A California appellate court recently lowered the bar for bringing California False Claims Act (CFCA) actions against government contractors and potentially eliminated key defenses to such actions. In San Francisco Unified School District ex. rel. Contreras v. First Student, Inc., No. A136986, Cal. Court App. (1st Dist. Mar. 11, 2014), the court held that “a vendor impliedly certifies compliance with express contractual requirements when it bills a public agency for providing goods or services.” In other words, the mere submission of an invoice exposes a government contractor to CFCA liability if it knowingly breached a material contract term. The court’s holding arguably eliminates a common defense to such actions – that absent certification of compliance, contractual breaches do not give rise to CFCA liability. The court’s holding has significant implications for government contractors because, unlike ordinary contract actions, which give rise to compensatory damages, the CFCA permits the recovery of civil penalties up to $11,000 per alleged false claim and treble damages. Moreover, because every invoice submitted amounts to a false claim, even if the invoice does not itself contain any false statement, the penalties can be astronomical.
The court also relaxed the materiality requirement, finding that the government’s failure to treat the falsity as a material breach does not preclude a CFCA claim. The court’s holding significantly reduces a government contractor’s chance of defeating such actions at the summary judgment stage by presenting evidence that the alleged breach was not material because the government entity knew about it and did nothing. As discussed below, the Contreras court found that the government entity’s response (which fell far short of terminating the contract or stopping payments) could nonetheless support a finding that the breach was material.
In Contreras, the qui tam plaintiffs sued First Student, Inc., a company that had contracted with the San Francisco Unified School District (“District”) to provide bus transportation services. The plaintiffs allege that the defendant failed to maintain its buses as required under the contract and submitted claims for payment to the District when defendant knew that it was in breach of the contract. The contract required the defendant to “(1) provide school buses meeting state and federal standards relating to pupil transportation; (2) maintain its buses in ‘excellent mechanical condition and appearance’ and replace all vehicles ‘which are deemed to be unfit for providing the required service’; (3) provide buses meeting or exceeding state and federal safety standards; and (4) employ a ‘Fleet Maintenance Supervisor’ to ‘establish and maintain a complete and effective preventative maintenance program with complete and accurate records on each vehicle.’” The District agreed to pay the defendant on a monthly basis. The contract provided that the District could terminate the contract immediately if the defendant failed or refused to perform any act required under the contract.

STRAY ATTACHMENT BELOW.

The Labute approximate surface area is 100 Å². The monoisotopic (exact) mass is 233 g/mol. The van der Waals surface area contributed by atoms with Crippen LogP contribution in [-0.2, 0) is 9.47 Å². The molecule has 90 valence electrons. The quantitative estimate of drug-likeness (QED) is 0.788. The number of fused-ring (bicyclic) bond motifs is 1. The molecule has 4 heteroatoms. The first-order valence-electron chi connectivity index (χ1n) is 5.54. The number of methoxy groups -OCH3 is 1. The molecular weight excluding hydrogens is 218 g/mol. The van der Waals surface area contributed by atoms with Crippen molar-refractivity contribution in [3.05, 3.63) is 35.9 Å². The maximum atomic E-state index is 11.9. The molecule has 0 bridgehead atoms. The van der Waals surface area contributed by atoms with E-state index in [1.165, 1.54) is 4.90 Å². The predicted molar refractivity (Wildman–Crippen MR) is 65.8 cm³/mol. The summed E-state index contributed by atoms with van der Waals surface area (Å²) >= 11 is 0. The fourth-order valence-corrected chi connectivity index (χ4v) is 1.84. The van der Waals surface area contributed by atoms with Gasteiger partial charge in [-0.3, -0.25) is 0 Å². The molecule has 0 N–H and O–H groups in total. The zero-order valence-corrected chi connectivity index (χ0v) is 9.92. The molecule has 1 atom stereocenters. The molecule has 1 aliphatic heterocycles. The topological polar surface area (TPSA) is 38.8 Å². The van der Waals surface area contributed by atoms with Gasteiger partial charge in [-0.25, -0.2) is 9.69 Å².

The defendant moved for summary judgment, and, in their opposition, the plaintiffs presented evidence that the “defendant committed numerous violations of the maintenance requirements, including among other things: (1) disregarding a 45–day inspection requirement; (2) operating buses with defective brake linings; and (3) placing buses into service with dangerously low tire tread.” The plaintiff also presented evidence that the defendant met with District officials in September 2011 and assured the District that it was meeting its contractual obligations and all laws relating to student transportation. The defendant also agreed to establish a reporting process and provide the District a monthly report on the 45-day inspection program.